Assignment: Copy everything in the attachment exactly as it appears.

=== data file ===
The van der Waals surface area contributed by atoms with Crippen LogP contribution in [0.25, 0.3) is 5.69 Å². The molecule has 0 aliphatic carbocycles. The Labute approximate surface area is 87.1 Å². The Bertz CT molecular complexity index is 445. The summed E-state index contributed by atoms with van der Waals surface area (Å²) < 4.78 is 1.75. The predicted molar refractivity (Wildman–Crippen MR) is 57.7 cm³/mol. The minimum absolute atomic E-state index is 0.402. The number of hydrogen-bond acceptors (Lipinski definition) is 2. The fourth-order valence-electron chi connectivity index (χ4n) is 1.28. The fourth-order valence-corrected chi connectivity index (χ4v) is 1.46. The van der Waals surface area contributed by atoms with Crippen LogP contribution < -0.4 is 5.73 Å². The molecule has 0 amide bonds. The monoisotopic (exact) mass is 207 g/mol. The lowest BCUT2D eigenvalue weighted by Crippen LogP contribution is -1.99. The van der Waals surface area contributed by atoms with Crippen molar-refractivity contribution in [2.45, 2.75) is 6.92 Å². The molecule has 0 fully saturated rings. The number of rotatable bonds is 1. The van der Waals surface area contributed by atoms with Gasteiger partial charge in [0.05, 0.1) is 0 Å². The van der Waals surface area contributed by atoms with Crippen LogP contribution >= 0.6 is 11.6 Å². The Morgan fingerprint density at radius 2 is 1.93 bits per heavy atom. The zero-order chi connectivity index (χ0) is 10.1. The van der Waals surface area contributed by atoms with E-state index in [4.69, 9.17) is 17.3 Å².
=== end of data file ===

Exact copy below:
The van der Waals surface area contributed by atoms with Crippen LogP contribution in [0.25, 0.3) is 5.69 Å². The molecule has 0 aliphatic carbocycles. The Labute approximate surface area is 87.1 Å². The Bertz CT molecular complexity index is 445. The summed E-state index contributed by atoms with van der Waals surface area (Å²) < 4.78 is 1.75. The predicted molar refractivity (Wildman–Crippen MR) is 57.7 cm³/mol. The minimum absolute atomic E-state index is 0.402. The number of hydrogen-bond acceptors (Lipinski definition) is 2. The fourth-order valence-electron chi connectivity index (χ4n) is 1.28. The fourth-order valence-corrected chi connectivity index (χ4v) is 1.46. The van der Waals surface area contributed by atoms with Crippen LogP contribution < -0.4 is 5.73 Å². The molecule has 0 amide bonds. The monoisotopic (exact) mass is 207 g/mol. The lowest BCUT2D eigenvalue weighted by Crippen LogP contribution is -1.99. The van der Waals surface area contributed by atoms with Crippen molar-refractivity contribution in [2.45, 2.75) is 6.92 Å². The molecule has 0 fully saturated rings. The number of rotatable bonds is 1. The van der Waals surface area contributed by atoms with Gasteiger partial charge in [0.05, 0.1) is 0 Å². The van der Waals surface area contributed by atoms with Crippen LogP contribution >= 0.6 is 11.6 Å². The Morgan fingerprint density at radius 2 is 1.93 bits per heavy atom. The zero-order chi connectivity index (χ0) is 10.1. The van der Waals surface area contributed by atoms with E-state index in [4.69, 9.17) is 17.3 Å².